At one meeting, roughly two years ago with a high-ranking computer industry executive who was interviewing for Crew's chief information officer job, Cinader badgered the applicant relentlessly, say several sources familiar with the incident. Midway through, the beleaguered exec left in a huff, saying he was no longer interested in the job. "You say black, and Arthur says white," explains one source close to the company. "He loves to challenge you, to the point of exhaustion." J. Crew denies that Cinader's style has created any management problems. A spokesperson notes that more than 40% of Crew managers have more than five years on the job.
TOUGH SELL. The job of making the strategy work has fallen to David DeMattei, the head of Crew's retail unit. DeMattei joined Crew in May, 1995, after running Banana Republic. Although his background seems well-suited for the task, he spent most of his dozen years at Gap working in finance, ultimately as its chief financial officer. While his operational and financial skills are widely praised, he spent less than one year as president of Banana Republic before leaving as part of a restructuring.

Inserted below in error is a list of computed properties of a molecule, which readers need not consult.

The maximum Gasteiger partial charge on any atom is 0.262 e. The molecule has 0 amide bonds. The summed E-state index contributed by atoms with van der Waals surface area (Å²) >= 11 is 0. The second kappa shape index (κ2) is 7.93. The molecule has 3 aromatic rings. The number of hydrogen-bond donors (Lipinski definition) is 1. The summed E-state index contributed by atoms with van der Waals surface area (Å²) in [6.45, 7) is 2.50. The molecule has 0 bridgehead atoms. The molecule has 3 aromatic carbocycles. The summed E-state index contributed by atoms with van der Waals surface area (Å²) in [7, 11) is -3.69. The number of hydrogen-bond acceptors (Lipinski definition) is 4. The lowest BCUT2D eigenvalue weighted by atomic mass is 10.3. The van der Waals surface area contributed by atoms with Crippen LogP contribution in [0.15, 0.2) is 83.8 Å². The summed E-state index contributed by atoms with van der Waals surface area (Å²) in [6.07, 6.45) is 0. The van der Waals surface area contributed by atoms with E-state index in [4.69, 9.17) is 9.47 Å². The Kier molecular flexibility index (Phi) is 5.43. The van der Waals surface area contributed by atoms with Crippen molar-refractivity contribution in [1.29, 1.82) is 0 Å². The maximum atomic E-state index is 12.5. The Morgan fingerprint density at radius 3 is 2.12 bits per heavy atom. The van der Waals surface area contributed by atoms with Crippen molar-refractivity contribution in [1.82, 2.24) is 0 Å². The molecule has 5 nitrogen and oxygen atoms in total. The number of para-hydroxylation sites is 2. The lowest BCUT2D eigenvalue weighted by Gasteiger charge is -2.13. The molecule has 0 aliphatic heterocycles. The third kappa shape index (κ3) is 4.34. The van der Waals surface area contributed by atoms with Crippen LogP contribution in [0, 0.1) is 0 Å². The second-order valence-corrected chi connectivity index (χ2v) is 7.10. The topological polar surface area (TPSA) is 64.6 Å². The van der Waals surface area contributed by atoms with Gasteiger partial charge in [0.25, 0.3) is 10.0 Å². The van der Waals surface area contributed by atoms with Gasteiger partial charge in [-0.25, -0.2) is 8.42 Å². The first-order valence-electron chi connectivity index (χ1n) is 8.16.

To pull off its expansion, observers estimate it could cost Crew upwards of $90 million. Though a Crew spokesperson wouldn't be specific, she says the company is confident about financing. According to one banker, a syndicate is now forming to lend Crew money. Still, some investment bankers and ex-executives familiar with Crew believe that it will eventually need to raise equity financing or sell a division to fund its plans.
That may not be an easy sell: One investment banker familiar with Crew's financials agrees that "it's a good concept" but says he wouldn't invest. "Not with Cinader in there," he says. It's just one more nagging doubt that could continue to hang over Crew's expansion plans for some time to come.